Great films can come in small packages…
by Martin Hafer
Of all the films I recently watched at the Tampa Underground Film Festival, there were two that packed huge emotional wallops. Both films are best seen with a box of Kleenex nearby and both are small, very low budgeted films that are anything but small in their impact. I’ll be doing a review for the wonderful documentary Code 9: Officer Needs Assistance very soon. Instead, I want to tell you about the other terrific film, Daddy, and why I think you and every teenager and pre-teen needs to see it.
Writer-director Mahmoud Shoolizadeh came to the United States from Iran years ago and one of the few things about America that troubled him was our huge illegitimacy rate and this was his inspiration for making Daddy. However, this film is not a typical sort of film about the problems of teen pregnancy. Again and again, Shoolizadeh chose to avoid formula and the usual clichés you would expect with such a film. The only problem is that he only had a few hundred dollars to work with….yet amazingly he came up with this award-winning and very special film. To get the project made, actors and the film crew agreed to work for free. Apparently, they too felt the project was a more than worthy cause.
When the film begins, you see two very, very young looking kids holding hands and spending time together. Alyssa Marchelletta (Sarah) and Ian Dougherty (Ray) star in the film and look to be about 12 or 13…not the usual sorts of actors you’d expect to be in such a picture because they simply look too young. However, this couple soon learns the news…Sarah is expecting a baby. Seeing children this young dealing with pregnancy is shocking to see in the movie and they are both only kids…kids having kids. However, despite their ages, Marchelletta and Dougherty pull it off and both have won Best Actor and Actress awards at various film festivals (including a Best Actress at this Tampa festival)…a testament both to their acting abilities as well as Shoolizadeh’s ability to elicit such fine performances.
At this point, I assumed I knew where the film would go…and fortunately the film didn’t. Sarah is scared and wants to get on with her life but won’t consider an abortion (the scene where she imagines what this would be life was striking)…but she also refuses to raise a child herself. Ray, on the other hand, is a dreamer. He thinks the couple can raise the child and despite his age, he obtains two part-time jobs and works his butt off to provide for the baby. And, he is truly a good boy and takes the news of the baby in a very unexpected and adult way … though he is very unrealistic about his ability to provide a home for the child. This gets to a part of the film that ripped my guts out. You learn that Ray’s desire to do the right thing is because he lost his parents and is desperate not to have his child grow up without a Daddy. Seeing the boy in the cemetery crying at their graves makes me tear up even as I think about it now. What makes this scene even more amazing is how they did it. You see the camera rise up, up, up above Ray and you wonder how this was done since there’s no evidence of a crane nor helicopter. When I asked the director about this, he told me that an inexpensive drone was used for some of the filming and I met another director at the same festival that also achieved amazingly professional results using one of these machines. I would have to say apart from this shot, the rest of the film was also amazingly beautiful…with great cinematography and a lovely setting along the Georgia coast.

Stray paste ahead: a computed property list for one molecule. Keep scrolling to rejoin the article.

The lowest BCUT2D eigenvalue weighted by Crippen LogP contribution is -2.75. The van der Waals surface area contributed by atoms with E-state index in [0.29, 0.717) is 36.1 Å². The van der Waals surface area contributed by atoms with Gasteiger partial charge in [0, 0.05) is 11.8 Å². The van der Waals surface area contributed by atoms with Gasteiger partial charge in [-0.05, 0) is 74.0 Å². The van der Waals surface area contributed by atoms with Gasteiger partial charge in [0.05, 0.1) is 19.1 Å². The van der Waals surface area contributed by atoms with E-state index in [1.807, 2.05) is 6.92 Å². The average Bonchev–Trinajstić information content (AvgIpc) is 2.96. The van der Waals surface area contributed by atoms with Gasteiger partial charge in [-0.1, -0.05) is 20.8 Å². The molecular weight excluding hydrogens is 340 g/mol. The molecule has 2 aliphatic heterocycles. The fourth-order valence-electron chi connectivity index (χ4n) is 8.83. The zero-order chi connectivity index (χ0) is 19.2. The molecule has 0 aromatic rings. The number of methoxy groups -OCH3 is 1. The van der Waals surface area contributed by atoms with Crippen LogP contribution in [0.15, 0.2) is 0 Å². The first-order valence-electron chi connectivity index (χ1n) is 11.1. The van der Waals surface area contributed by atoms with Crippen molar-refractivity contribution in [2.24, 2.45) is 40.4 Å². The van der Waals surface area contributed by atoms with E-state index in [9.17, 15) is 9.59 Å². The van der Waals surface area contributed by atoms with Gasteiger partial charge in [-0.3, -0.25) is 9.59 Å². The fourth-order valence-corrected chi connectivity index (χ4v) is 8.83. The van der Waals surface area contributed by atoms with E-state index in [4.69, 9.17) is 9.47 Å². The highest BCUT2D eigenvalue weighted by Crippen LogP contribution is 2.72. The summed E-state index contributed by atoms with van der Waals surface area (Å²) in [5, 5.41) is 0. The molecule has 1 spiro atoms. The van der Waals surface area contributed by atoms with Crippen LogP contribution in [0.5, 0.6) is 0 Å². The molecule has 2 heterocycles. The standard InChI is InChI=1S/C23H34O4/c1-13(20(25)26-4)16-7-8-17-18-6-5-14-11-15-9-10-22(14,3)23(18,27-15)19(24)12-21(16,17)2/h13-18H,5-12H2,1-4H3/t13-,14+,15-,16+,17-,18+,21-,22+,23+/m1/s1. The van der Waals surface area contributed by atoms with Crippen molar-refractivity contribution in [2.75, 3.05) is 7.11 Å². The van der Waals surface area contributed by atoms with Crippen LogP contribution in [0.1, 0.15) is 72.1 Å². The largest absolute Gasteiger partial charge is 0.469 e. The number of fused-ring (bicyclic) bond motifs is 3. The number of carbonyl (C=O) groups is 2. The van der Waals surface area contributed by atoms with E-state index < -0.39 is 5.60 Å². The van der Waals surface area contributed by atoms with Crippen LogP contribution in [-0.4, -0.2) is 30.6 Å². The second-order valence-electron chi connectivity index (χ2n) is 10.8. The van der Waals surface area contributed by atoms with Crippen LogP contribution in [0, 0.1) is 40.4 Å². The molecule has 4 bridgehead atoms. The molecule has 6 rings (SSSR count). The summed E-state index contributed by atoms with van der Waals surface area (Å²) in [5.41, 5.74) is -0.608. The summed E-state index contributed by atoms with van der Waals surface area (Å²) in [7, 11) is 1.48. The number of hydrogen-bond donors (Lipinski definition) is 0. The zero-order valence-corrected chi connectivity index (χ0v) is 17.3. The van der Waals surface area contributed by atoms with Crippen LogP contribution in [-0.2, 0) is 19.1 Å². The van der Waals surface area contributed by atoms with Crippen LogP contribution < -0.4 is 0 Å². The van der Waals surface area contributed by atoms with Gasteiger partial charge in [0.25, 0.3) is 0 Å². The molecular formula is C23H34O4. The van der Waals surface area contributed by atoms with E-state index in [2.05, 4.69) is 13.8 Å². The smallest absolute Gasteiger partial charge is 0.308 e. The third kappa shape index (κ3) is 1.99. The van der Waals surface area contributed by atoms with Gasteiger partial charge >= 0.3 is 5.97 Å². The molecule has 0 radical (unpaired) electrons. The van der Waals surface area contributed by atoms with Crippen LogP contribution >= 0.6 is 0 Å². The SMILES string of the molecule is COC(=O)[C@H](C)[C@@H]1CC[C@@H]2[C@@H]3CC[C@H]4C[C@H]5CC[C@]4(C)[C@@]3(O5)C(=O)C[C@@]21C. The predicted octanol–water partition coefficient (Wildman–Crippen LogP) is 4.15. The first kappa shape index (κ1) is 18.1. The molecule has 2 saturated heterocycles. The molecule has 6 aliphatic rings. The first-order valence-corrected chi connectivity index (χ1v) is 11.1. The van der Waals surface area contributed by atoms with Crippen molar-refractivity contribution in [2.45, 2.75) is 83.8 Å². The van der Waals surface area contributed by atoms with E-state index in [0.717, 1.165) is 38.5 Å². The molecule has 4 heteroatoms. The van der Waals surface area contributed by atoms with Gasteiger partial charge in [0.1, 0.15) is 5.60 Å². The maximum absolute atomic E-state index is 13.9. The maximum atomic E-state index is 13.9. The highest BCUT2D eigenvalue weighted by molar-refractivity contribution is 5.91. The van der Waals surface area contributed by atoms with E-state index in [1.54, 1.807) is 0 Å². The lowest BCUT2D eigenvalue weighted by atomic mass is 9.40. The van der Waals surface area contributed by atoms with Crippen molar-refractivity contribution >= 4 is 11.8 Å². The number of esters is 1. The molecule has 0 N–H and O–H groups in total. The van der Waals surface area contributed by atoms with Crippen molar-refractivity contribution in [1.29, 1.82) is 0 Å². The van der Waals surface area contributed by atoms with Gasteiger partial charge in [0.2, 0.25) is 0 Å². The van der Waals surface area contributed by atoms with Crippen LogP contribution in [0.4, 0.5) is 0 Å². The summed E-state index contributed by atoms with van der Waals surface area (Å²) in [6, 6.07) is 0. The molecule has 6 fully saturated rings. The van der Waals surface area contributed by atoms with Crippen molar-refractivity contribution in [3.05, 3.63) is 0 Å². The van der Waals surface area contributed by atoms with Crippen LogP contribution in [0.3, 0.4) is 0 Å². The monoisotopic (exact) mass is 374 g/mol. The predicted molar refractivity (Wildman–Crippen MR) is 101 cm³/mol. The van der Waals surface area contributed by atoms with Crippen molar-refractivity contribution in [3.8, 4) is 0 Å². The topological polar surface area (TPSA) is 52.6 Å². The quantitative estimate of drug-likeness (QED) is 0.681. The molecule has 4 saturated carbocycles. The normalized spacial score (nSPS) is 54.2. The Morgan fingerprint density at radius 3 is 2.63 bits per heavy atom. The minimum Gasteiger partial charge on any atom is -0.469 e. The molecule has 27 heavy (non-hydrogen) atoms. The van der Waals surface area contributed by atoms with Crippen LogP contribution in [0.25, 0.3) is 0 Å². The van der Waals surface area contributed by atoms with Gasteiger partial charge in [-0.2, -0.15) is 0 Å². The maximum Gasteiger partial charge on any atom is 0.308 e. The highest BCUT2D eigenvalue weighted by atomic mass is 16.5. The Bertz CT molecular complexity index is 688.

I don’t want to tell you what happens next…it’s really something you need to see for yourself. Suffice to say, Shoolizadeh does not go for a pat Hollywood-style happy ending as realism is what he’s trying to achieve most with this film. And, he was proud when he told me that for once in a movie the boy doesn’t want to weasel out of his responsibility and wants to behave like a man–a rare thing in a film.
My advice is to see Daddy and get your kids to see it as well. Heck, get your neighbor’s kids to see it and your nieces and nephews!! It’s very appropriate for younger audiences–in fact, they are the best ones to see what it would be like to raise a child alone and remove romantic notions I used to see a lot when I was a teacher, that it was somehow cool that teens were raising children. I just wish someone would help Shoolizadeh finance getting this film into schools, churches, temples and other places so that kids can watch it and it can generate some positive dialog. A terrific little film with a big heart. It’s only deficits are that at only 65 minutes and a limited budget, I would have loved to have seen more of the story fleshed out…but understand why this was not possible. See this film!
Full Cast : Ian Doherty, Alyssa Marchelletta, Kenny Logsdon, Karen Overstreet, Barbara Van Fleet, Victor Jones , Crystal Glass Haney, Ryan Murray, Breezy Sharp, Jorgia McAfee, Holly Marie, Luis Costa Jr., Mychal Wayne, Alvin Farmer, Robbie Parrish, Stevie Conway, Paul Piner, Julie Ann Dinneweth, Chad Light, Leanne M. Norton-Parris, Chad Michael Posey, Lanny Smith, Aparna Murthy , Debbie Yates Cato, Miso Agogo, Madalyn Starratt.